Between now and September 2012, the outlook for federal government careers will be sunny and government jobs will be plentiful, experts say. However at the state and local levels, the layoffs and furloughs that characterized 2009 are likely to continue or accelerate as those governments respond to lower tax revenues.
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“As is typical when the country is in economic or military stress, the [federal] government has been looked to as part of the answer,” says John Palguta, vice president of policy for the Partnership for Public Service (PPS), a Washington, DC, advocacy group working to promote public-sector careers. “To respond to what it’s being asked to do, it’s hiring.”
The federal workforce is set to expand to 2.1 million civilian employees between now and September 2012, including 384,000 new government jobs that will open as existing federal employees leave their jobs, according to PPS.
“That 384,000 is a projection for retirements, voluntary separations [and] reductions in force,” Palguta says. Add 200,000 workers needed to fill new positions, and Uncle Sam is faced with hiring 584,000 people looking for a career in government.
Residency in the nation’s capital isn’t required either. About 85 percent of jobs in government are located outside Washington, DC, he adds.
The bad news for applicants is that competition for jobs in the government sector is increasing. “Government agencies are seeing a doubling of applications for many of the jobs compared to a year ago,” Palguta reports.
Despite the rising competition, there are still some jobs the government is scrambling to fill. Your best bet for finding federal employment in 2010 is to focus on the portion of all current and upcoming federal job openings agencies have labeled “mission-critical,” Palguta says. Agencies are likely to focus their hiring efforts on these positions, which include:
Medical and Public Health: 54,114 Job Openings
Among the 54,114 mission-critical medical and public-health roles are 19,000 openings for nurses at Department of Veterans Affairs hospitals. Other federal entities hiring civilian health professionals: the Army, Navy, Air Force, Centers for Disease Control, US Public Health Service and Indian Health Service.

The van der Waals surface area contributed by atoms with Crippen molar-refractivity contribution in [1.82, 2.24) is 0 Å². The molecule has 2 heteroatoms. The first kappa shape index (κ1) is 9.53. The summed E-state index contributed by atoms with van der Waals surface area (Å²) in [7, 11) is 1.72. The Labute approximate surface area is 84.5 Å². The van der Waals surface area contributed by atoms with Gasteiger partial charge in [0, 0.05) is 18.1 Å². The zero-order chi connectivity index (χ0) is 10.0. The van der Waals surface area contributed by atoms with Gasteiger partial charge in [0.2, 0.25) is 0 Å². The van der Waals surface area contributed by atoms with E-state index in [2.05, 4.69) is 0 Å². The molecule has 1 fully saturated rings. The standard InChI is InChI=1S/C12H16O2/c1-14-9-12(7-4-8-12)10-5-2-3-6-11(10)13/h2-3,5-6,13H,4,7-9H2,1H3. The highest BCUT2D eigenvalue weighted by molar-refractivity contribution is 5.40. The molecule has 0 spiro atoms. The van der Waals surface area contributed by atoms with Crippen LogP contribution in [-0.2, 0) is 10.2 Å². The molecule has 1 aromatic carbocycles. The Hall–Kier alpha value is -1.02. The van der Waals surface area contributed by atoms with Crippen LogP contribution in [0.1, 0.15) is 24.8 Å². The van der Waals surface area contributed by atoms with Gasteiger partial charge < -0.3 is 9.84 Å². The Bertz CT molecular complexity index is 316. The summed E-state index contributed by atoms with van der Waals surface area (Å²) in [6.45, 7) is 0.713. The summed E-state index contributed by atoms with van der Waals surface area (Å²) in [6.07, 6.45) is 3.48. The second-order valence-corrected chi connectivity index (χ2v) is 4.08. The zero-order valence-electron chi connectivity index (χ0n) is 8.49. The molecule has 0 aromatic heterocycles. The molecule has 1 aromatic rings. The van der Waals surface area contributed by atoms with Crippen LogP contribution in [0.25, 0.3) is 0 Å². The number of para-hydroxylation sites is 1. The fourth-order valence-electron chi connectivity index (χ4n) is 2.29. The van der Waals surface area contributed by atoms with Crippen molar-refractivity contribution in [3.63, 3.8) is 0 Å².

While demand for nurses is especially high, the government is also hiring physicians, dietitians, radiologic technologists, pharmacists, industrial hygienists, medical technologists and rehabilitation therapists.
Security and Protection: 52,077 Job Openings
The Department of Homeland Security (DHS) is the big employer in this category, which includes correctional officers and federal marshals, as well as budget, program and intelligence analysts.
College grads might consider the Federal Bureau of Investigation, while those with a high school diploma can work as security officers for the Transportation Security Administration. A youthful indiscretion won’t keep you from getting the security clearance you need to work in this niche, but repeated and recent offenses could. You’ll also have to pass a background investigation and credit check.
Compliance and Enforcement: 31,276 Job Openings
Jobs in this area involve inspections, investigations and protection working for agencies that regulate the border, mines, food, agriculture and exports. The DHS alone anticipates hiring 9,800 border patrol agents.
Legal: 23,596 Job Openings
The government currently employs 75,000 legal professionals and will need to hire nearly 24,000 in coming years to work as attorneys, claims examiners and contact representatives.
Administration and Program Management: 17,287 Job Openings
The Social Security Administration (SSA) anticipates hiring 7,000 employees between now and 2014, says SSA Deputy Commissioner of Human Resources Reginald Wells.
Most of the openings are customer-facing positions, such as telephone representatives or field office employees. These jobs require empathy, knowledge of the rules governing assistance and, most of all, the desire to help people, Wells says.
Given the large number of hires it must make, it’s not surprising that the SSA and other federal agencies are putting human resources professionals on the mission-critical list. Federal HR workers are older on average than those in the private sector, so look for lots of job openings created by retirements.
However, the toughest jobs to fill at federal agencies are related to acquisitions, according to Wells. Demand for experienced acquisitions and contract professionals is outstripping the supply of college-educated candidates interested in managing government purchases of goods and services.
Monitoring contractors is a big part of that job. By some estimates, for every one federal employee, four to five contractors provide goods and services, Palguta says. Those contractors are monitored by 50,000 federal contract and procurement officers.
Start Your Government Job Search
When you’re ready to find a specific job, head over to the USAJOBS Web site, where you can search by agency or job title to see which jobs are currently open. If the job you’re seeking isn’t currently open at any agency, set up a search agent to alert you to new postings.
State, Local Outlook Still Cloudy
While federal agencies are staffing up, 60 percent of state governments and nearly 42 percent of local governments laid off employees in 2009, according to a survey by the National Association of State Personnel Executives (NASPE).
With tax and other revenues down, states are also likely to continue hiring freezes and salary cuts put in place in 2009, says NASPE director Leslie Scott. However, states will continue hiring for positions involving public safety and welfare, such as police officers, as well as those tied to revenue, such as tax auditors, she says.